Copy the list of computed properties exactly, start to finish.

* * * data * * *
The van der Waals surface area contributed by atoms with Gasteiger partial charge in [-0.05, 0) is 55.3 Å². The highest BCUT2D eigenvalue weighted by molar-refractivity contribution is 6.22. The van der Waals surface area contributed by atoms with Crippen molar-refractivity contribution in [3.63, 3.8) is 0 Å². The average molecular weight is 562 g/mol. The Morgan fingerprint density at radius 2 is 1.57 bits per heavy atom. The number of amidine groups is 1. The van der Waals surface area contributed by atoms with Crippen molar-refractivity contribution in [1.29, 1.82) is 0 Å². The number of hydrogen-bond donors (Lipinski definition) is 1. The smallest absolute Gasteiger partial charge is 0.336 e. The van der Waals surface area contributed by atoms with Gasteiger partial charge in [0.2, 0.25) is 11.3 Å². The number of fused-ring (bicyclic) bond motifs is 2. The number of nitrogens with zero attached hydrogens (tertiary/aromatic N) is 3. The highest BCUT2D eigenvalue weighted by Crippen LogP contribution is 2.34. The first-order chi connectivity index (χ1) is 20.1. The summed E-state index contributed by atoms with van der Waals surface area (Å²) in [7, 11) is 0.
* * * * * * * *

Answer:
The van der Waals surface area contributed by atoms with Gasteiger partial charge in [-0.05, 0) is 55.3 Å². The highest BCUT2D eigenvalue weighted by molar-refractivity contribution is 6.22. The van der Waals surface area contributed by atoms with Crippen molar-refractivity contribution in [3.63, 3.8) is 0 Å². The average molecular weight is 562 g/mol. The Morgan fingerprint density at radius 2 is 1.57 bits per heavy atom. The number of amidine groups is 1. The van der Waals surface area contributed by atoms with Crippen molar-refractivity contribution in [1.29, 1.82) is 0 Å². The number of hydrogen-bond donors (Lipinski definition) is 1. The smallest absolute Gasteiger partial charge is 0.336 e. The van der Waals surface area contributed by atoms with Gasteiger partial charge in [0.2, 0.25) is 11.3 Å². The number of fused-ring (bicyclic) bond motifs is 2. The number of nitrogens with zero attached hydrogens (tertiary/aromatic N) is 3. The highest BCUT2D eigenvalue weighted by Crippen LogP contribution is 2.34. The first-order chi connectivity index (χ1) is 20.1. The summed E-state index contributed by atoms with van der Waals surface area (Å²) in [7, 11) is 0.